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The two albums on this CD reissue from Vocalion were recorded during trumpeter Maynard Ferguson's "English period (1968-72). It was a time when Ferguson was trying a number of new things, some of which worked, and some of which didn't. The first eight tracks are from MF Horn 2, the others from The Ballad Style of Maynard Ferguson.
As one can readily hear on MF Horn, Ferguson had turned away from more traditional jazz and popular standards and toward such more recent pop songs as James Taylor's "Country Road, John Lennon's "Mother, Isaac Hayes' "Theme from Shaft, David Clayton-Thomas' "Spinning Wheel and Lennon/McCartney's "Hey Jude. I have no problem with that, and there's no doubting the power or proficiency of Ferguson's ensemble, which was comprised of top-notch British musicians.
The problem I have with the album, as true with the reissue as it was with the initial release more than three decades ago, is the sound. For some reason, perhaps to accentuate the band's muscularity, reverb has been greatly over-used, lending the enterprise an unpleasant echo-chamber effect. On top of that, Ferguson and the other soloists are often short-changed, sounding at times as though they were playing in a nearby room.
The overall balance is definitely weighted toward the rhythm section at the expense of brass and reeds, and toward both at the expense of soloists, especially at faster tempos (it's not quite as conspicuous, for example, on Michel Legrand's ballad, "The Summer Knows ). If you can clear that hurdle, you should find MF Horn 2 generally rewarding (in spite of the vulgar vocal shenanigans and over-the-top coda on "Hey Jude ).
Sonically, The Ballad Style offers more of the sameFerguson's over-brightened trumpet, encompassed on this occasion by a string orchestra conducted by Keith Mansfield. The album is all but devoid of improvisation, as Ferguson plays mostly the melodies while the strings provide the backdrop. There are some mandatory high notes, but not as many as one might anticipate.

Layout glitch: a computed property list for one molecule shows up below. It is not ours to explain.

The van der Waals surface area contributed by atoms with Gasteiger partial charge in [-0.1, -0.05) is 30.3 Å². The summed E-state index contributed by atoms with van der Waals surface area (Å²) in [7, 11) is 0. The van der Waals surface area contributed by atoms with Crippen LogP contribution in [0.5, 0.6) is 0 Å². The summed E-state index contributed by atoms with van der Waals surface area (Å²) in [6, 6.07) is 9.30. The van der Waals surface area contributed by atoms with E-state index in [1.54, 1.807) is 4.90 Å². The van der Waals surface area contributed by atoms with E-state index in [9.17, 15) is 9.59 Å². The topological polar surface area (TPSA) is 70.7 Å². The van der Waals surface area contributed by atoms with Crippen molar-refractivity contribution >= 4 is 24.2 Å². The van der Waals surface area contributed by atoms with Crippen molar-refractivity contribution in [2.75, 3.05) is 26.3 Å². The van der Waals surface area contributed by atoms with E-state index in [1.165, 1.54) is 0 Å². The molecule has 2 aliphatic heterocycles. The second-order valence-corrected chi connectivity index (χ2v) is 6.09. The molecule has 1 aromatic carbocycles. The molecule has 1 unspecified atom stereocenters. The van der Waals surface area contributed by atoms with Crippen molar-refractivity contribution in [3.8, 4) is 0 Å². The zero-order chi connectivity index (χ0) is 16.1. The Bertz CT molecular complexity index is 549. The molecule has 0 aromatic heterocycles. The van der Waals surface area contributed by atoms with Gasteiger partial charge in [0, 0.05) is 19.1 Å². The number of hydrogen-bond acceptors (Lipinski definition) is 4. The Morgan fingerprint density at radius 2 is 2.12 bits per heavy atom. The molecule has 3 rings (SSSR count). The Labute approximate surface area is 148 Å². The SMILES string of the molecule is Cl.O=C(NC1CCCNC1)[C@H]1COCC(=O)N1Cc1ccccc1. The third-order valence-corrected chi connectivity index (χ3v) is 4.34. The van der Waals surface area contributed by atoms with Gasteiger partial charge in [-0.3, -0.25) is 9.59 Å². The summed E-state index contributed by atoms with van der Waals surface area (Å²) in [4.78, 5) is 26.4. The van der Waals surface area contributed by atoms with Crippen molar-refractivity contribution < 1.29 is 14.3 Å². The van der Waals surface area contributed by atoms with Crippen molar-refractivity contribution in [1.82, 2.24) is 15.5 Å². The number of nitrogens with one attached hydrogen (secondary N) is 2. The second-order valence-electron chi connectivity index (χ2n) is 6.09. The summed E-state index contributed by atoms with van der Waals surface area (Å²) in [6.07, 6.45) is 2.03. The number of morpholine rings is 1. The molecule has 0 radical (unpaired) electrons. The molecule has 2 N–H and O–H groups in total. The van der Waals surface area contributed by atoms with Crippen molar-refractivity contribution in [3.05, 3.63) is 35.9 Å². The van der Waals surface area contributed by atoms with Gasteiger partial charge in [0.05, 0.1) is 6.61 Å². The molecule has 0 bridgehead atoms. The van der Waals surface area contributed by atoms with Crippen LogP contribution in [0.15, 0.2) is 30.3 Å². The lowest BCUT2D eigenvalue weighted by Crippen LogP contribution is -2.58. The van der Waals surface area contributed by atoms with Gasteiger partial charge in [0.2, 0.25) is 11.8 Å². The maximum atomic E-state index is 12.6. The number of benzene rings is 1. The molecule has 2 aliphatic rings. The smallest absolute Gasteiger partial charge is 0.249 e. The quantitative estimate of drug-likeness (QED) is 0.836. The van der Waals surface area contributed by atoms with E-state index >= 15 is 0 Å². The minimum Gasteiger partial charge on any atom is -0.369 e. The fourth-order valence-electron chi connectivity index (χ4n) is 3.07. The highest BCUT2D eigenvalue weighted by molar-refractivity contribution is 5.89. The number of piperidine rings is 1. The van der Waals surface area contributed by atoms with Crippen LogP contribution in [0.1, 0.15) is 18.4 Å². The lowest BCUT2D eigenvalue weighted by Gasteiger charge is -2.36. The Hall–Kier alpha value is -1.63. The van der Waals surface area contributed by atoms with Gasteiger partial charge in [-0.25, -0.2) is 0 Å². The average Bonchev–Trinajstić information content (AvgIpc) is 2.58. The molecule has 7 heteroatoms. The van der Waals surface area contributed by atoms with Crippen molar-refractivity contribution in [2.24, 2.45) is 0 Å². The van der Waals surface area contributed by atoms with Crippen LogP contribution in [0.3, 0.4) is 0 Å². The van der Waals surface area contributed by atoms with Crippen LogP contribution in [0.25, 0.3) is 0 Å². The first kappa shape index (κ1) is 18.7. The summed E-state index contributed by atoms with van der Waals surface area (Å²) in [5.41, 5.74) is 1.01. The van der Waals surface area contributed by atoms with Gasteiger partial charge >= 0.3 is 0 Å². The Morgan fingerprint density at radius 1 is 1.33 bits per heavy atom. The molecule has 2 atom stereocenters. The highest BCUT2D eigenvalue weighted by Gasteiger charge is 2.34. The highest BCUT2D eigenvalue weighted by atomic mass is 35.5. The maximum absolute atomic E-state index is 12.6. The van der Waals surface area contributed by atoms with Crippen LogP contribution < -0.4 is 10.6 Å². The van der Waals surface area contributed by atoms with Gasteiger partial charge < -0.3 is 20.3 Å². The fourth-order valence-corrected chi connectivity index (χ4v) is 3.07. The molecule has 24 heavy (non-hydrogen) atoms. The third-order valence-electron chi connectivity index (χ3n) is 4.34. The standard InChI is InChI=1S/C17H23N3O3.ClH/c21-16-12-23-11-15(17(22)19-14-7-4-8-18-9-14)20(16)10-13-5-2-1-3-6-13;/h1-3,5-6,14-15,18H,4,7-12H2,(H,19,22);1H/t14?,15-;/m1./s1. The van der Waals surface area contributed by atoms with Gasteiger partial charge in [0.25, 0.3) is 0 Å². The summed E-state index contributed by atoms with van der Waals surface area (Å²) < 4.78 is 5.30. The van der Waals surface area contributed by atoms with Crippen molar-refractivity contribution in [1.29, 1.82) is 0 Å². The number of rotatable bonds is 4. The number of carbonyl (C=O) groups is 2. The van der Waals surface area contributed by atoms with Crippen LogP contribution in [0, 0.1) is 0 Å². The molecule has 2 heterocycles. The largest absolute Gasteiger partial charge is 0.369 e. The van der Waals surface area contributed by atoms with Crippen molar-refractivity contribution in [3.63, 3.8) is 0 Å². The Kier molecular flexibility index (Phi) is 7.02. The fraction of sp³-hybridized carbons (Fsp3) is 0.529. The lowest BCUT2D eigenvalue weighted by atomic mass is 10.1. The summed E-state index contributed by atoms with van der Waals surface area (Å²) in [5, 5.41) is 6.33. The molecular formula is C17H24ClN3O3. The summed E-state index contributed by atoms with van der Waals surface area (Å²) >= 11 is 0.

There's a version of "Maria from West Side Story, but the ones performed with Ferguson's own band are more gratifying. Most of the other themes are quite familiar, from "Born Free and "Girl Talk to "The Impossible Dream, "As Long as He Needs Me, Lennon/McCartney's "The Fool on the Hill and Paul Simon's "The Sound of Silence. Mansfield's arrangements are bland and syrupy, and Ferguson hardly works up a sweat. Innocuous background music for elevators or waiting rooms.
Track Listing: Give It One; Country Road; Theme from Shaft; The Summer Knows; Mother; Spinning
Wheel; Free Wheeler; Hey Jude; Born Free; Girl Talk; If He Walked Into My Life; The Fool on the
Hill; The Impossible Dream; Somewhere; Maria; As Long as He Needs Me; Hushabye
Mountain; The Sound of Silence; You Only Live Twice (76:38).
Personnel: MF Horn 2 - Maynard Ferguson: leader, trumpet, flugelhorn, valve trombone; John
Donnelly, Martin Drover, Alan Downey, Mike Bailey, Bud Parks: trumpet; Billy Graham,
Adrian Drover, Norman Fripp, Derek Wadsworth: trombone; Jeff Daly, Brian Smith, Bob
Sydor, Bob Watson, Stan Robinson: reeds; Pete Jackson: piano, electric piano; Dave Lynane:
bass, bass guitar; Randy Jones: drums; Ray Cooper, Harold Fisher: percussion. The
Ballad Style - Maynard Ferguson: trumpet, with the Keith Mansfield Orchestra
conducted by Alan Moorhouse.
I love jazz because anything is possible; it has few rules and the best jazz breaks those ones. I prefer free improv because it doesn't really have any rules at all.
I was first exposed to jazz in my teens (in the late sixties).
The first jazz record I bought was Filles de Kilimanjaro by Miles Davis, shortly followed by Extrapolation by John McLaughlin.
My advice to new listeners is to listen as widely as possible and not to make snap judgments--stick with it.